The term “treating” as used herein is intended to encompass curing as well as ameliorating at least one symptom of the condition or disease. For example, in the case of cancer, treatment includes a reduction in cachexia, increase in survival time, elongation in time to tumor progression, reduction in tumor mass, reduction in tumor burden and/or a prolongation in time to tumor metastasis, each as measured by standards set by the National Cancer Institute and the U.S. Food and Drug Administration for the approval of new drugs. See Johnson et al. (2003) J. Clin. Oncol. 21(7):1404-1411.

A “response” shall mean a 50% reduction in tumor.

A “complete response” (CR) to a therapy defines patients with evaluable but non-measurable disease, whose tumor and all evidence of disease had disappeared.

A “partial response” (PR) to a therapy defines patients with anything less than complete response were simply categorized as demonstrating partial response.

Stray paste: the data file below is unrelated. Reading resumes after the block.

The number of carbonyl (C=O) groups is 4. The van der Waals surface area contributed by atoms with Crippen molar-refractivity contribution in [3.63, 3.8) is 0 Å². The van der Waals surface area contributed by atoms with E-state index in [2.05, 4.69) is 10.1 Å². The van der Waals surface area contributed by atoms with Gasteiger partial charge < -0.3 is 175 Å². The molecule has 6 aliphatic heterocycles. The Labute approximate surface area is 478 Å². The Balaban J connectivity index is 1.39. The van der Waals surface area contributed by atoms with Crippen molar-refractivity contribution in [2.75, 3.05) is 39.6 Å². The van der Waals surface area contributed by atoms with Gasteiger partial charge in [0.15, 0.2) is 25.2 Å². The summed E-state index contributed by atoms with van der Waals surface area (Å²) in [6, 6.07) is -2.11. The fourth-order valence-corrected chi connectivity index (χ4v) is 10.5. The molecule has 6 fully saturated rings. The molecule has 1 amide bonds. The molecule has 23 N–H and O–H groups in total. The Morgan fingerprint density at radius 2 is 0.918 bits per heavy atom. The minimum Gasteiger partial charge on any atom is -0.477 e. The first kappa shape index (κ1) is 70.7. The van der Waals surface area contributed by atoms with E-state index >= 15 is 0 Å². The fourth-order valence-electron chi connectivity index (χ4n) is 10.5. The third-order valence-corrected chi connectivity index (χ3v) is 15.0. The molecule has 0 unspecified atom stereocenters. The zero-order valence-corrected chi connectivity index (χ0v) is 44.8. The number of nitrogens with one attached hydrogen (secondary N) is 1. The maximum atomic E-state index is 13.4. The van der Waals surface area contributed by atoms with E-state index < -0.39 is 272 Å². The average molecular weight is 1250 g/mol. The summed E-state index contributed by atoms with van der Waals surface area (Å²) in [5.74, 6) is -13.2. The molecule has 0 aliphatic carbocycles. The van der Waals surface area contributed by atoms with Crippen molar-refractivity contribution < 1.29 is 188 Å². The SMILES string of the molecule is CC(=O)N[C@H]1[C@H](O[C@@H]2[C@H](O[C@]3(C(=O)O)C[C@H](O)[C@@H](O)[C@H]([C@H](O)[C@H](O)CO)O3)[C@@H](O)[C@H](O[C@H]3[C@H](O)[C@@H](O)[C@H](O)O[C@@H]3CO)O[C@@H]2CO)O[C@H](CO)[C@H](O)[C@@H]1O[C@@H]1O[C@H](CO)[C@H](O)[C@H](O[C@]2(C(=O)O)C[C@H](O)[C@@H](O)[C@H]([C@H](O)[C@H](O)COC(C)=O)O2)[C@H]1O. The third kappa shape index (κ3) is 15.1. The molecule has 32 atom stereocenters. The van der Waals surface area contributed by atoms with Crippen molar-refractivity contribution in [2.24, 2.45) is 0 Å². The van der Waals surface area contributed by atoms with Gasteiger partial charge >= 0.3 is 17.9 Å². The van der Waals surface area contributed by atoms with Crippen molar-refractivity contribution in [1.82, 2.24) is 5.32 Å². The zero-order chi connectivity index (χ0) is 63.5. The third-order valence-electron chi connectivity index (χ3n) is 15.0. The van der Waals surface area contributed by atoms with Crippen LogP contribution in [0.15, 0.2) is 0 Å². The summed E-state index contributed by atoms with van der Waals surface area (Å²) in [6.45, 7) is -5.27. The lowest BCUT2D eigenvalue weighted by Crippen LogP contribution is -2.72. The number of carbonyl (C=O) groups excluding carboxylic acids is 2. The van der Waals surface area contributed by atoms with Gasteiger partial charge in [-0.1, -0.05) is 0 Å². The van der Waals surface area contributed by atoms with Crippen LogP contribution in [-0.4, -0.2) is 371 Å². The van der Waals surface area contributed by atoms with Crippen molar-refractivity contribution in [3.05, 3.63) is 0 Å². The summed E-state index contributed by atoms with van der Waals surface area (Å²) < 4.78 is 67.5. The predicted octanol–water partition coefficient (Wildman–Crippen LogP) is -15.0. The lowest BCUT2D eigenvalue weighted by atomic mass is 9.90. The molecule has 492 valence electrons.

“Non-response” (NR) to a therapy defines patients whose evidence of disease has remained constant or has progressed.

“Time to tumor progression” is the time between treatment and initial response and the time when resistance to initial treatment or loss of treatment efficacy.

A “composition” is intended to mean a combination of active agent and another compound or composition, inert (for example, a detectable agent or label) or active, such as an adjuvant.

A “pharmaceutical composition” is intended to include the combination of an active agent with a carrier, inert or active, making the composition suitable for diagnostic or therapeutic use in vitro, in vivo or ex vivo.

As used herein, the term “pharmaceutically acceptable carrier” encompasses any of the standard pharmaceutical carriers, such as a phosphate buffered saline solution, water, and emulsions, such as an oil/water or water/oil emulsion, and various types of wetting agents. The compositions also can include stabilizers and preservatives. For examples of carriers, stabilizers and adjuvants, see Martin, REMINGTON'S PHARM. SCI., 15th Ed. (Mack Publ. Co., Easton (1975)).